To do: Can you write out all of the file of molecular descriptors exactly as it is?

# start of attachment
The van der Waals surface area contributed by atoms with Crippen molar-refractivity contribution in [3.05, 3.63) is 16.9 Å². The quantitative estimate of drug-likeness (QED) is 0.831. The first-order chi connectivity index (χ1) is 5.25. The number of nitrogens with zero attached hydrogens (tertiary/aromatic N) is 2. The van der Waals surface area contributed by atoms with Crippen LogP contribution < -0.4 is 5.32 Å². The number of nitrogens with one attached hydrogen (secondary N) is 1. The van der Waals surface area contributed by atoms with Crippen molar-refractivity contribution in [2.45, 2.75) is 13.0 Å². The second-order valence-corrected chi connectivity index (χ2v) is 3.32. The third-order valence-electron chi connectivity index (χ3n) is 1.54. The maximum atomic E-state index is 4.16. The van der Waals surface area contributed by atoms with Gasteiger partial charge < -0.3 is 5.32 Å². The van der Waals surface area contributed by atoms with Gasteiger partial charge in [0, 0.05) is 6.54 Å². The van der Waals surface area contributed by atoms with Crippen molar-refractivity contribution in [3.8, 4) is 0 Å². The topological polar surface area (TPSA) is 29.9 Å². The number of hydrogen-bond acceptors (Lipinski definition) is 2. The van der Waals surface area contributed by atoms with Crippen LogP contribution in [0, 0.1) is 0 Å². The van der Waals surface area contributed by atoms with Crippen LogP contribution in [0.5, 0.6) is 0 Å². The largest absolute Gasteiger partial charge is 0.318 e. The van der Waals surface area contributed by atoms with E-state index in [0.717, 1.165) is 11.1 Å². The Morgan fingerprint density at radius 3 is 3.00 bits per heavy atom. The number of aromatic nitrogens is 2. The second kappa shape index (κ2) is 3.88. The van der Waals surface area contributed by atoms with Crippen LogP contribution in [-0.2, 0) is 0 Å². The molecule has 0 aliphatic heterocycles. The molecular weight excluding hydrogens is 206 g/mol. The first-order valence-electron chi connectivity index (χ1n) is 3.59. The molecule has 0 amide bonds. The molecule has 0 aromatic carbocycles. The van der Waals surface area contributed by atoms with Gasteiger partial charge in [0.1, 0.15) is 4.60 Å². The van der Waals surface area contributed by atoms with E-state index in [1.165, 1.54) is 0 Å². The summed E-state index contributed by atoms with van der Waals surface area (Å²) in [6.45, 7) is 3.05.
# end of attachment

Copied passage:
The van der Waals surface area contributed by atoms with Crippen molar-refractivity contribution in [3.05, 3.63) is 16.9 Å². The quantitative estimate of drug-likeness (QED) is 0.831. The first-order chi connectivity index (χ1) is 5.25. The number of nitrogens with zero attached hydrogens (tertiary/aromatic N) is 2. The van der Waals surface area contributed by atoms with Crippen LogP contribution < -0.4 is 5.32 Å². The number of nitrogens with one attached hydrogen (secondary N) is 1. The van der Waals surface area contributed by atoms with Crippen molar-refractivity contribution in [2.45, 2.75) is 13.0 Å². The second-order valence-corrected chi connectivity index (χ2v) is 3.32. The third-order valence-electron chi connectivity index (χ3n) is 1.54. The maximum atomic E-state index is 4.16. The van der Waals surface area contributed by atoms with Gasteiger partial charge < -0.3 is 5.32 Å². The van der Waals surface area contributed by atoms with Gasteiger partial charge in [0, 0.05) is 6.54 Å². The van der Waals surface area contributed by atoms with Crippen molar-refractivity contribution in [3.8, 4) is 0 Å². The topological polar surface area (TPSA) is 29.9 Å². The number of hydrogen-bond acceptors (Lipinski definition) is 2. The van der Waals surface area contributed by atoms with Crippen LogP contribution in [0, 0.1) is 0 Å². The van der Waals surface area contributed by atoms with Crippen LogP contribution in [0.5, 0.6) is 0 Å². The largest absolute Gasteiger partial charge is 0.318 e. The van der Waals surface area contributed by atoms with E-state index in [0.717, 1.165) is 11.1 Å². The Morgan fingerprint density at radius 3 is 3.00 bits per heavy atom. The number of aromatic nitrogens is 2. The second kappa shape index (κ2) is 3.88. The van der Waals surface area contributed by atoms with Crippen LogP contribution in [-0.2, 0) is 0 Å². The molecule has 0 aliphatic heterocycles. The molecular weight excluding hydrogens is 206 g/mol. The first-order valence-electron chi connectivity index (χ1n) is 3.59. The molecule has 0 amide bonds. The molecule has 0 aromatic carbocycles. The van der Waals surface area contributed by atoms with Gasteiger partial charge in [0.1, 0.15) is 4.60 Å². The van der Waals surface area contributed by atoms with E-state index in [1.165, 1.54) is 0 Å². The summed E-state index contributed by atoms with van der Waals surface area (Å²) in [6.45, 7) is 3.05.